Heinz Joseph Gerber was born in 1924 in Vienna, Austria. By the age of eight, he was building motors and radios. By the time of his death in 1996, Gerber had earned more than 650 U.S. and international patents and had singlehandedly saved an American industry.
At age 15, Gerber was imprisoned in a Nazi labor camp. A year later, in 1940, he and his mother managed to escape to the U.S. Gerber completed high school in two years, then earned a BSc from Renssalaer Polytechnic Institute (RPI) in less than three years. As a junior at RPI, Gerber invented what has been called the most revolutionary engineering tool since the slide rule: the Gerber Variable Scale®. This device looks like a slide rule, but uses a triangular calibrated spring as a computing element which eliminates all conversions and scaling from numerics to graphics and curves.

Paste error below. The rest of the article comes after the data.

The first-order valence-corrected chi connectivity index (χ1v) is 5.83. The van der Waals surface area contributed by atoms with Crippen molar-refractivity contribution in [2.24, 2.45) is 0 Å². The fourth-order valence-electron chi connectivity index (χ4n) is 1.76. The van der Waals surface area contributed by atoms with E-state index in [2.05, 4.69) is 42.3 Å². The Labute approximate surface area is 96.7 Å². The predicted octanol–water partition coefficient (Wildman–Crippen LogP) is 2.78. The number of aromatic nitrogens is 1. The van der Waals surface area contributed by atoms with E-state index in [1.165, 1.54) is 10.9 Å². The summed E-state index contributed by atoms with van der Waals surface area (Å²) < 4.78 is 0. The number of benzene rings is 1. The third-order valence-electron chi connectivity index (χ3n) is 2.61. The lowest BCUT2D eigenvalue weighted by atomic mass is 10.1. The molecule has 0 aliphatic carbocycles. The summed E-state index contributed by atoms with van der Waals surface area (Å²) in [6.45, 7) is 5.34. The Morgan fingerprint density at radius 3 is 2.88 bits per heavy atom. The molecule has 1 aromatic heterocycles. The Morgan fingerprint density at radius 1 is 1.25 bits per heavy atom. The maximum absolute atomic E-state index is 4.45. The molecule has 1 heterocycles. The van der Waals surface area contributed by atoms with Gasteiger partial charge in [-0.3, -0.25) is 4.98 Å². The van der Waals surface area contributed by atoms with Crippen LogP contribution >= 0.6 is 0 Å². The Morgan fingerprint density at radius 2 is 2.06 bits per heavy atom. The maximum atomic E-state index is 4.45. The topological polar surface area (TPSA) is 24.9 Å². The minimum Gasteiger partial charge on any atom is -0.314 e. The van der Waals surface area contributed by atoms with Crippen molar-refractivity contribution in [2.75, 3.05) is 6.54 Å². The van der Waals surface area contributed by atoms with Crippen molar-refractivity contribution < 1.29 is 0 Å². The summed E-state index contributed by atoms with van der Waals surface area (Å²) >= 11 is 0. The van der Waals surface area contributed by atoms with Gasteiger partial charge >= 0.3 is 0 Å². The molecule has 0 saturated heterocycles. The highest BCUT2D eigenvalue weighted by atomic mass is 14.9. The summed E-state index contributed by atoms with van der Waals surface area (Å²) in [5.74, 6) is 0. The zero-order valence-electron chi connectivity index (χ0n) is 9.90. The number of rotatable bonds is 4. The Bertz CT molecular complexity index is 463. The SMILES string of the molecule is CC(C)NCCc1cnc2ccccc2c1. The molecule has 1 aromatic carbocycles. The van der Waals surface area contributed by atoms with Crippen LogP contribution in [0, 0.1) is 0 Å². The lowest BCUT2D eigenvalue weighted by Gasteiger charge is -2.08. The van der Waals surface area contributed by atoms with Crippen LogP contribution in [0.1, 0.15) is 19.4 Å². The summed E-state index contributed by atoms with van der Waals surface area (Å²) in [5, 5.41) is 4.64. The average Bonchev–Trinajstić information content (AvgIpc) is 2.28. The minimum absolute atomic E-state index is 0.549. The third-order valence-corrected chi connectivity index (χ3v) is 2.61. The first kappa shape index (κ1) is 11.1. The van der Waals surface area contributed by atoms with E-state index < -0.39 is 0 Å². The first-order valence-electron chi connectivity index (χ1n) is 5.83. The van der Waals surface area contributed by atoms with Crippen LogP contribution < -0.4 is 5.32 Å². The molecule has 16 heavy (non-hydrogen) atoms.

In 1945, Gerber launched The Gerber Scientific Instrument Company to market this device. Soon, just about every engineer around the globe either owned one or wished that they did. Following up on his initial success, Gerber transformed his company (now Gerber Technology) into an international supplier of a vast array of technological devices.
In the 1950s, Gerber invented the world's first truly digital drafting machine, or "photoplotter." This same device is used for over 75% of the television circuit boards manufactured today. In the late 1960s, concerned that the U.S. was losing its clothing industry to foreign manual labor, Gerber invented the GERBERcutter® S-70, a fully automated cloth-cutting system. Then, Gerber was hailed as "the savior of the industry" and "the father of apparel automation." Today, over $500 million worth of GERBERcutters® are used in factories in about 40 countries. In the 1980s, Gerber helped perfect the computer-assisted equipment that allows opticians to produce eyeglasses in about an hour.
Joseph Gerber is virtually unknown to the general public. Yet those who know his achievements quite rightly consider him one of the greatest American inventors and businessmen of the 20th century.